Special bonus points are given to players who assume the persona of special education administrators.  The job here will be to take students, some of whom have IQ's of 70 or less and convince the world they have passed regents exams and have earned high school diplomas.  To take this position, you must think and act like the ancient Romans who threw gladiators and others to the lions for sport as this is what will happen to students in your charge.  They will all graduate and go on to a college they have zero chance of succeeding in and will not be prepared for any jobs.

At the end of the game, players who have met and exceeded their school's AYP will get accolades and receive all the prizes mentioned above.  They will then qualify for such jobs as school principal, superintendent, chancellor and presidential cabinet member in charge of education.

There will be a rush for these popular games so put in your order early to be sure you won't be left out.

Friday, November 15, 2013

Caring Equals Success

When I walked into my Thursday evening class, I saw several students still working on an exam.  The teacher, who always vacates the room by 5:45 was still there at 6.  I told him I didn't mind if the students stayed and finished and told him I would leave the exams in his mail box.  He thanked me and said something I always felt.  "I teach kids math.  I know these kids have issues I never faced when I went to school-jobs and families.  They are out too often and have difficult times studying and doing homework.  I want them to succeed and am willing to do all to help.  I expect homework, but I accept it late.  I give them every chance but I don't give them anything for free."

I never spoke to this man except for a quick hello or goodbye before.  I realized at that minute I found a kindred spirit, someone who shared my values and feelings about education.

I know why the students I meet love the school so much.  While there are teachers than don't think like this guy, many of us do.  We might not ask the exact right questions in the exact right form, we might not get every student to speak in every class and at times, we might not use the best motivational question, but we have what it takes to get the kids to pass--we care.

Tuesday, November 12, 2013

Success Letter

 I got the following letter today from a student.  Statistically, she would count as a failure.  Read the letter.  I know I was a success.  Thankfully, the college does not only look at numbers.
Hi Professor 
You know was my pleasure to be in your class but I am gonna drop it. I just cannot do it. I have been at the hospital all day with one of the  developmentally disabled individuals I work with all day because of a self injurious behavior.  I will start fresh next semester because for one this job is consuming me and I have not been focused due to the constant headache for little pay. My first priority is to transfer to a site closer to home (Westchester) so that I will be less stressed, followed by transferring to a school closer to me such as Lehman.  Thank you for your flexibility and little life lessons you have offered me. You're a wonderful teacher. I will find out withdrawal date so I can bring you the slip to sign. Hopefully by next semester I will have a better job and be in a new school closer to home.-June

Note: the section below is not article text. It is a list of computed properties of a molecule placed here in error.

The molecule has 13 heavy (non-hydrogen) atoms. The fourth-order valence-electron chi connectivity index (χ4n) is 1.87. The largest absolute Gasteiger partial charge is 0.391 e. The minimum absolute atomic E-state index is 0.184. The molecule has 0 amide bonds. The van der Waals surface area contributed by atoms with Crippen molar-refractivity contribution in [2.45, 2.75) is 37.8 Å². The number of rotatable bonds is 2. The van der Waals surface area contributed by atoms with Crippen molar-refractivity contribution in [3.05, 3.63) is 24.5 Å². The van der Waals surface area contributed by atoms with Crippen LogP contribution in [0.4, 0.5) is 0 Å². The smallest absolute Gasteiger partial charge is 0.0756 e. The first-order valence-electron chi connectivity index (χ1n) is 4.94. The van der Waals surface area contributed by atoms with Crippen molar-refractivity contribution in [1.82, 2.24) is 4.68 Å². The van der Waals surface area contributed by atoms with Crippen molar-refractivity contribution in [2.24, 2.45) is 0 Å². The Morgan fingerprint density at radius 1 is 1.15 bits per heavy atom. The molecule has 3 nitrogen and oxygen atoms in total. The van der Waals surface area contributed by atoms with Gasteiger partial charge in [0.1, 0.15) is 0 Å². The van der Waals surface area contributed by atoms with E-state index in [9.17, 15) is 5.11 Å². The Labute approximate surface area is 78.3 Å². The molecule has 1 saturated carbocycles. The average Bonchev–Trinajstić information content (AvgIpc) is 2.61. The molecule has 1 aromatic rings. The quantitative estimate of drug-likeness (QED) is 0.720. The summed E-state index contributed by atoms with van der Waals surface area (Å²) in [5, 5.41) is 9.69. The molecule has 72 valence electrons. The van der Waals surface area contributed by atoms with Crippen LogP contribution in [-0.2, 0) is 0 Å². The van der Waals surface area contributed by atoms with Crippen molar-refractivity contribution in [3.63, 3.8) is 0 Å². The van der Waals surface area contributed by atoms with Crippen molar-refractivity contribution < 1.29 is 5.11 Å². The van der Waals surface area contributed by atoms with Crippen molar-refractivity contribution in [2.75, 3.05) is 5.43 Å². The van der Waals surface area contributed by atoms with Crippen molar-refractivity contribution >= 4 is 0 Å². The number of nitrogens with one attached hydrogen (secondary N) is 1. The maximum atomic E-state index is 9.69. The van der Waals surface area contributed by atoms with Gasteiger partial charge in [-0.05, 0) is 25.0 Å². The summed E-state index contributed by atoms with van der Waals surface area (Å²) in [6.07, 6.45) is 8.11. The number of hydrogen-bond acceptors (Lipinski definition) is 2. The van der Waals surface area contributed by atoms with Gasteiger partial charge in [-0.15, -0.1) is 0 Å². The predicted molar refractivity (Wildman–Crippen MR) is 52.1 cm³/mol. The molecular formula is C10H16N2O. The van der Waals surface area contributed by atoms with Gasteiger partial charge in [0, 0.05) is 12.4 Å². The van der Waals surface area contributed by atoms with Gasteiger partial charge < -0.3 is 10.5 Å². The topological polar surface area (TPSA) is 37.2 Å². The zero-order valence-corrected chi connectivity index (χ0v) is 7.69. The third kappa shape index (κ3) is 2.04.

Monday, November 11, 2013

Another Funeral

I worked with John at Packemin and now see him at the college.  When I saw him last week, I commented on not seeing him for a while.  He answered that his dad had been sick.  Tuesday he told me his dad was home. Thursday I gave him the information I had about home hospice.  Yesterday I got an e-mail saying his dad passed away.

I don't want to go to another funeral, especially one for a dad.  The memory of my dad's grave is still too fresh in my mind, but I am going anyway.  The love and support I got from people I worked with, people who I didn't even think liked me or thought about me was amazing and helpful and I want to do the same for John.

An orphan, whether at 6 or 60 hurts.  (Of course the younger you are the worse it is, no comparison.) If my presence even helps for a few minutes, I will be happy I went.

Saturday, November 09, 2013

Billy Crystal

I saw Billy Crystal on Broadway Wednesday evening.  I knew my dad would have hated for me to waste the tickets and not go.  It would have hurt him to see $324 go in the trash.

The show was funny and sad.  It did exactly what it was supposed to do.  I know exactly how he felt when he said after his father died he went through life pushing a giant boulder in front of him.  I have rocks around my neck.  Oh, and his mom's passing, her stroke, was my dad's tumor.